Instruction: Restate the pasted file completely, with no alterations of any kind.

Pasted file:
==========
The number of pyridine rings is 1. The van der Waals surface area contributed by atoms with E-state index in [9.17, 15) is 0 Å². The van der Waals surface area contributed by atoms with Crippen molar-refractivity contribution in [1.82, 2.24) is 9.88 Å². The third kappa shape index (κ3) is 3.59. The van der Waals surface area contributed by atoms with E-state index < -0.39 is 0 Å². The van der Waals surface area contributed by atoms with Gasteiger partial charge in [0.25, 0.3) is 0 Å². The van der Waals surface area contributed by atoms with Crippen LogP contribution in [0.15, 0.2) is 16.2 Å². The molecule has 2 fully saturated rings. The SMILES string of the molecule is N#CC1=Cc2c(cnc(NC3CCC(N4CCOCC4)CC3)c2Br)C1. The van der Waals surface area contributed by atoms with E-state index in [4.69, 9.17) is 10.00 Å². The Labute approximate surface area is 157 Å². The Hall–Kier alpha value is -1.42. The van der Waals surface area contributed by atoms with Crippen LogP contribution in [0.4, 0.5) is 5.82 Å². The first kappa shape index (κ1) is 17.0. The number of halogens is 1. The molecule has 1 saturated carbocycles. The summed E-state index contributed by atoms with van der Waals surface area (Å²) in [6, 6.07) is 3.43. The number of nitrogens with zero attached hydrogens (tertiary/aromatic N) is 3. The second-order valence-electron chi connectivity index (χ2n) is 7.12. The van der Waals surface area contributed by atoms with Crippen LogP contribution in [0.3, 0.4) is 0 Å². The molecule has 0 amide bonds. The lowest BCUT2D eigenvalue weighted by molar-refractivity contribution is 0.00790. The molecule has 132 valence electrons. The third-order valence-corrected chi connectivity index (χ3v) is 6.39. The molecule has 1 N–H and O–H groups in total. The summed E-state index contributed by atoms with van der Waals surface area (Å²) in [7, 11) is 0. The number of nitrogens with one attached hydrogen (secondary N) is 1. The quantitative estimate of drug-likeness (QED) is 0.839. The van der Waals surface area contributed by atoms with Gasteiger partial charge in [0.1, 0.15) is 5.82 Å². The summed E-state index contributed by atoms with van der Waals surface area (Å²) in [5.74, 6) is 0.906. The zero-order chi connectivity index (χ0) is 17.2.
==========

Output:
The number of pyridine rings is 1. The van der Waals surface area contributed by atoms with E-state index in [9.17, 15) is 0 Å². The van der Waals surface area contributed by atoms with Crippen molar-refractivity contribution in [1.82, 2.24) is 9.88 Å². The third kappa shape index (κ3) is 3.59. The van der Waals surface area contributed by atoms with E-state index < -0.39 is 0 Å². The van der Waals surface area contributed by atoms with Gasteiger partial charge in [0.25, 0.3) is 0 Å². The van der Waals surface area contributed by atoms with Crippen LogP contribution in [0.15, 0.2) is 16.2 Å². The molecule has 2 fully saturated rings. The SMILES string of the molecule is N#CC1=Cc2c(cnc(NC3CCC(N4CCOCC4)CC3)c2Br)C1. The van der Waals surface area contributed by atoms with E-state index in [4.69, 9.17) is 10.00 Å². The Labute approximate surface area is 157 Å². The Hall–Kier alpha value is -1.42. The van der Waals surface area contributed by atoms with Crippen LogP contribution in [0.4, 0.5) is 5.82 Å². The first kappa shape index (κ1) is 17.0. The number of halogens is 1. The molecule has 1 saturated carbocycles. The summed E-state index contributed by atoms with van der Waals surface area (Å²) in [6, 6.07) is 3.43. The number of nitrogens with zero attached hydrogens (tertiary/aromatic N) is 3. The second-order valence-electron chi connectivity index (χ2n) is 7.12. The van der Waals surface area contributed by atoms with Crippen LogP contribution in [0.3, 0.4) is 0 Å². The molecule has 0 amide bonds. The lowest BCUT2D eigenvalue weighted by molar-refractivity contribution is 0.00790. The molecule has 132 valence electrons. The third-order valence-corrected chi connectivity index (χ3v) is 6.39. The molecule has 1 N–H and O–H groups in total. The summed E-state index contributed by atoms with van der Waals surface area (Å²) in [7, 11) is 0. The number of nitrogens with one attached hydrogen (secondary N) is 1. The quantitative estimate of drug-likeness (QED) is 0.839. The van der Waals surface area contributed by atoms with Gasteiger partial charge in [0.1, 0.15) is 5.82 Å². The summed E-state index contributed by atoms with van der Waals surface area (Å²) in [5.74, 6) is 0.906. The zero-order chi connectivity index (χ0) is 17.2.